Average Rating: 3.00
Rating Variance: 0.16
Objectivity Score: 87% (Well Balanced)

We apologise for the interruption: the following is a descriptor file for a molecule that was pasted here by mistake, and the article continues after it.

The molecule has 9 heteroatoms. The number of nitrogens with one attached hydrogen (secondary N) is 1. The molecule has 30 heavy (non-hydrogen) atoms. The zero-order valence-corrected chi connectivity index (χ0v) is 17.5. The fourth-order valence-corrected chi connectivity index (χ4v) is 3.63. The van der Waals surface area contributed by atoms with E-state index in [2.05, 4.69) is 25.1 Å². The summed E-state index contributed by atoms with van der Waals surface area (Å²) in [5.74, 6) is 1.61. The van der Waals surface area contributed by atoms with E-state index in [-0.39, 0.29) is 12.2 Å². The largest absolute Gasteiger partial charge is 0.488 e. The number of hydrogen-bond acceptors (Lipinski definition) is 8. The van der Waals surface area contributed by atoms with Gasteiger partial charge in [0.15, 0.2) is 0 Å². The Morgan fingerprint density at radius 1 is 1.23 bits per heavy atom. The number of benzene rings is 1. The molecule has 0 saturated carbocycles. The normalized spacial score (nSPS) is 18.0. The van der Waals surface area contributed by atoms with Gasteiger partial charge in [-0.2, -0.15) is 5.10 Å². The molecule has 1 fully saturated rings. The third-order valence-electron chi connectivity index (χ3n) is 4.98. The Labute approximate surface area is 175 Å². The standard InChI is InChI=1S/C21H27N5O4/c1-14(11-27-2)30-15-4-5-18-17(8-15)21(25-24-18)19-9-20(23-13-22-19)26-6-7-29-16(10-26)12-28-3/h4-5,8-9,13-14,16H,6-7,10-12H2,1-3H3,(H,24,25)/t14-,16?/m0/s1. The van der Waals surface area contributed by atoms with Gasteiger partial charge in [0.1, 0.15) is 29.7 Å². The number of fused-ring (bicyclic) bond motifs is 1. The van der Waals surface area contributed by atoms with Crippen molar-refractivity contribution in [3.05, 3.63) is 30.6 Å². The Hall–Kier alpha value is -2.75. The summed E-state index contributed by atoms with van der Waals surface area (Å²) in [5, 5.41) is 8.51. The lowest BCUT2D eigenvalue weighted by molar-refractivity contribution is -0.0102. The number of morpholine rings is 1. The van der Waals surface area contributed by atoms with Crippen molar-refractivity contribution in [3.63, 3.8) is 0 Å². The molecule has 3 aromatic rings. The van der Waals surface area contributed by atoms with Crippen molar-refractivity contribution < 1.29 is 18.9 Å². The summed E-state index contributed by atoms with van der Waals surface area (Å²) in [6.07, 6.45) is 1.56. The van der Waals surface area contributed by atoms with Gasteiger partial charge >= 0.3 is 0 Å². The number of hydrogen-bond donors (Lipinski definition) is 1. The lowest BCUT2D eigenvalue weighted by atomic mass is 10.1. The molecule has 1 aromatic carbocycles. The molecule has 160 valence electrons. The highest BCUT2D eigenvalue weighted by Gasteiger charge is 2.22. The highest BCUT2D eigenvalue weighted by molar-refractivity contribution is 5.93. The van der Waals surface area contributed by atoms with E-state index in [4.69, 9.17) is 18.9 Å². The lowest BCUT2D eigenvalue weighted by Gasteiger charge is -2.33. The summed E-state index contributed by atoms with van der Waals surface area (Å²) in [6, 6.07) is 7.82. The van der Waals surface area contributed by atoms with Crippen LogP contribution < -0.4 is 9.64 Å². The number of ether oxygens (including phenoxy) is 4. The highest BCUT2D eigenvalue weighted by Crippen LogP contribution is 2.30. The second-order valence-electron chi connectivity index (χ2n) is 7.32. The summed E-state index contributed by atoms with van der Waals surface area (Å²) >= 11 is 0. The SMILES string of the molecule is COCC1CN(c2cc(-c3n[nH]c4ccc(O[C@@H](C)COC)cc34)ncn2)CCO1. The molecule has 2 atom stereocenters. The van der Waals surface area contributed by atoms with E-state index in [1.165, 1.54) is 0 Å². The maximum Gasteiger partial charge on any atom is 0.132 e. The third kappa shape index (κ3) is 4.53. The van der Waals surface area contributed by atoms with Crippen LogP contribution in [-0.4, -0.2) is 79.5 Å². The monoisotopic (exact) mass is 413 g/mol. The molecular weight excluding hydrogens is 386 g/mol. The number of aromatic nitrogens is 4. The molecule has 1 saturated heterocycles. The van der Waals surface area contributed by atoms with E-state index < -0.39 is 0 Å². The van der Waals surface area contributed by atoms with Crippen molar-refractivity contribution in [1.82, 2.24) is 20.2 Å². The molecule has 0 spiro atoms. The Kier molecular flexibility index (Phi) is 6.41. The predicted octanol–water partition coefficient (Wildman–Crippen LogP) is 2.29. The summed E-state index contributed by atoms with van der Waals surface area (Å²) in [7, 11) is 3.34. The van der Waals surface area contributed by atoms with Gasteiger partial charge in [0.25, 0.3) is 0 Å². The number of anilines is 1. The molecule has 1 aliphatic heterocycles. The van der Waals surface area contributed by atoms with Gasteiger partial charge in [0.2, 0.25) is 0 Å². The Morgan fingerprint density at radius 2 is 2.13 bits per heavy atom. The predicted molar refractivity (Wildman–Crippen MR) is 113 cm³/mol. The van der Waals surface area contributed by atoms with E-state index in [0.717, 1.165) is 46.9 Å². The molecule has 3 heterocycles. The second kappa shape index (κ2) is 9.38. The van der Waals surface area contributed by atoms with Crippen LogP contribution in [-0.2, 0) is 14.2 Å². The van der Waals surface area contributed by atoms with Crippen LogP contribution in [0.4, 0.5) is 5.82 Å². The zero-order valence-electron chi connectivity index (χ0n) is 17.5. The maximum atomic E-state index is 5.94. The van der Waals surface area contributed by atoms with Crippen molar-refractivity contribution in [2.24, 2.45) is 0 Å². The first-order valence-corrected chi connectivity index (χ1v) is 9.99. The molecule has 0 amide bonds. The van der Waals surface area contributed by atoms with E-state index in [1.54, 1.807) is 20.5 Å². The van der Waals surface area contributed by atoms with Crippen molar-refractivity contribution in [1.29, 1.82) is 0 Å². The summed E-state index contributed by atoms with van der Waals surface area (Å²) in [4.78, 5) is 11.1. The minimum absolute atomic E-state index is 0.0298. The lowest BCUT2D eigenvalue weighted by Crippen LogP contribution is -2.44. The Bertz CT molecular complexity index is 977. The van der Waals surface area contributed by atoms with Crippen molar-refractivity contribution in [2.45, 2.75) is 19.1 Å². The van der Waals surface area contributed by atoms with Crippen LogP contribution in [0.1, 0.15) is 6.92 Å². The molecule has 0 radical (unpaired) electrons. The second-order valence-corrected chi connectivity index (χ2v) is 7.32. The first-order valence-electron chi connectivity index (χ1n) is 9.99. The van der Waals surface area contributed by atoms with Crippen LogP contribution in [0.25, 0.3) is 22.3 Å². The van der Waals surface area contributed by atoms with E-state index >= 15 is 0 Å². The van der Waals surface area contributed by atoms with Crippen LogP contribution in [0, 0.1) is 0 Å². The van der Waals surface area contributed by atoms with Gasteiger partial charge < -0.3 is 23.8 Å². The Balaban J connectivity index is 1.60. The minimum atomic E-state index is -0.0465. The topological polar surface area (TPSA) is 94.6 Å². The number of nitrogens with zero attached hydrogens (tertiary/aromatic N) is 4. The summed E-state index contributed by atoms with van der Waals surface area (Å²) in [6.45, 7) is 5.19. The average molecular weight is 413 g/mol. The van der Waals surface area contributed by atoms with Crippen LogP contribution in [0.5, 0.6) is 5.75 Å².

Sort by: Rating | Release Date | Rating Date | Name3.5 greatIn Arms Daybreak3.0 goodBring Me the Horizon Count Your BlessingsFollowing a successful debut EP, Sheffield-based then-deathcore act Bring Me The Horizon would release a studio album entitled Count Your Blessings which would divide opinions throughout the metal scene. The guitar riffs on this album were, for the most part, generic fast-paced riffs that involved a lot of jumps between the top two strings, whilst the drumming was, for the most part, comprised of thrash beats. The vocals are a far cry from the half-hearted shouts found on Suicide Season, with Oliver Sykes utilizing his full range of high pitched banshee shrieks and guttural growls to put in his best performance. 'Pray For Plagues' kicks things off in quick fashion, showcasing some of the best riffs here and a neat solo involving a rather slow sweep, but also containing the bane of modern metal-a lot of breakdowns. This is an album infested with chugging breakdowns on nearly every song, and they do little to actually add to the sound, being the main complaint to be made. The other problem that can be found is the production-the guitars are a little too fuzzy, whilst the drums sound flat and the bass is completely masked. Overall, however, Bring Me The Horizon's debut album is one worth checking out, containing some cool instrumentation and a superior vocal performance to their other works, making for a solid debut.2.5 averageBring Me the Horizon Suicide SeasonAfter Count Your Blessings garnered a large amount of success in the metal community, Bring Me The Horizon decided that it was time for a change in their sound. The band acknowledged in various interviews that their debut had tapped into the commercially appealing deathcore market to put them on the map but that they thought they could do better. The follow-up, Suicide Season brought them even more mixed reactions. For some, the unrelenting rage in Oliver's lyrics and the lighter tone and more catchy nature made this the pinnacle of their career, but others see it as being their weakest. 'Chelsea Smile', 'Diamonds Aren't Forever' and 'The Comedown' show off their new sound best on this release. The guitars are more streamlined, with the slightly more complex riffing on their debut sounding somewhat forced to some and so they changed it. The songs are also a lot more diverse here, with a more varied set of structures. Some tracks are kept sub-three minutes whereas some cross longer territories. The breakdowns are still here and are just as annoying as ever but they are managed a little better and aren't quite as prominent. The largest change is the more melodic vocals. Oli chose to jump from his banshee shrieks and deep growls to using far more understandable, semi-hardcore-shout vocals and this is the worst thing about the album arguably. This is not as good as their debut for the fact it is less cohesive. Suicide Season's production is also even worse than their debut, having even thinner guitar tones and bass that is still inaudible. 'Diamonds Aren't Forever' is perhaps the only track here that many people will get into, being catchy, but for the most part this is a slight step down, being too incohesive.
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